Cassia Rose Heatley
I am surprised that Japanese students struggle with the names also, with Ikkyo/Nikkyo etc. I understand as they I believe translate as "the first/second technique" but regarding things like the grab or strike (katate dori, atemi) or ukemi (fall?) are they not descriptive words in japanese? Likewise are the waza not self explanatory?
PAG. This is what I thought until I came to live here and learned the language as it is spoken. Before I came here, the only variations in naming I had experienced were between the Aikikai and Shodokan, where the names for the same waza
are different. But both go back to the same teacher: Morihei Ueshiba, who did not use names very often.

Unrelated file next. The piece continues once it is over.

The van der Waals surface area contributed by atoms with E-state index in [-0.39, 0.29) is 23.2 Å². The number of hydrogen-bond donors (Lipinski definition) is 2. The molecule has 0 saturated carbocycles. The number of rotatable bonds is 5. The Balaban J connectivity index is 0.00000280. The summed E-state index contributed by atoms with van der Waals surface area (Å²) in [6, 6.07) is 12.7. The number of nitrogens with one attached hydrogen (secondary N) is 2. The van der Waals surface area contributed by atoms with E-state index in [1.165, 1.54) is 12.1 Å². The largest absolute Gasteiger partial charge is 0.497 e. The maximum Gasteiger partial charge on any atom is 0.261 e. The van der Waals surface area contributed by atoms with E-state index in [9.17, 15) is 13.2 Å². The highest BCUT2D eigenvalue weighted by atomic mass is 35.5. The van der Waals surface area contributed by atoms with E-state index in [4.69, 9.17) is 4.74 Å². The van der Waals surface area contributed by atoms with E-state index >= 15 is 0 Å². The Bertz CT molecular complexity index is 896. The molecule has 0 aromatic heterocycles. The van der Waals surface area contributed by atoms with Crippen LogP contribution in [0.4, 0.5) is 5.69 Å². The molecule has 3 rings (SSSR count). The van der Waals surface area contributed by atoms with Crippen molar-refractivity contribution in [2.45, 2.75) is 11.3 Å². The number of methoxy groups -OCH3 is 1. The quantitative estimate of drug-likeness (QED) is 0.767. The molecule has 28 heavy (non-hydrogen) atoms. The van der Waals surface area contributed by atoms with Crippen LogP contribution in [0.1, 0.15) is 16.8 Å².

And the names themselves are very rough and ready. Very few were used by Morihei Ueshiba himself, but were coined as vaguely descriptive labels by his students, so that they could remember what he had shown them.
are the first and second items in a numbered sequence, but the original names were ik-kajou
and it was Kisshomaru Ueshiba who appears to have decided on kyou
, rather than -kajou
Actually, naming is one of the devices that Kisshomaru used to transform the art into something that could become a global product and it is instructive to compare his early English book Aikido
, with the two Japanese books from which it was put together. (This was actually a three-stage process, the middle stage being a Japanese version of the composite book, which was called Aikido Kyouhan
[合気道教範], but this was later revised and was later rewritten in two volumes with a different title.)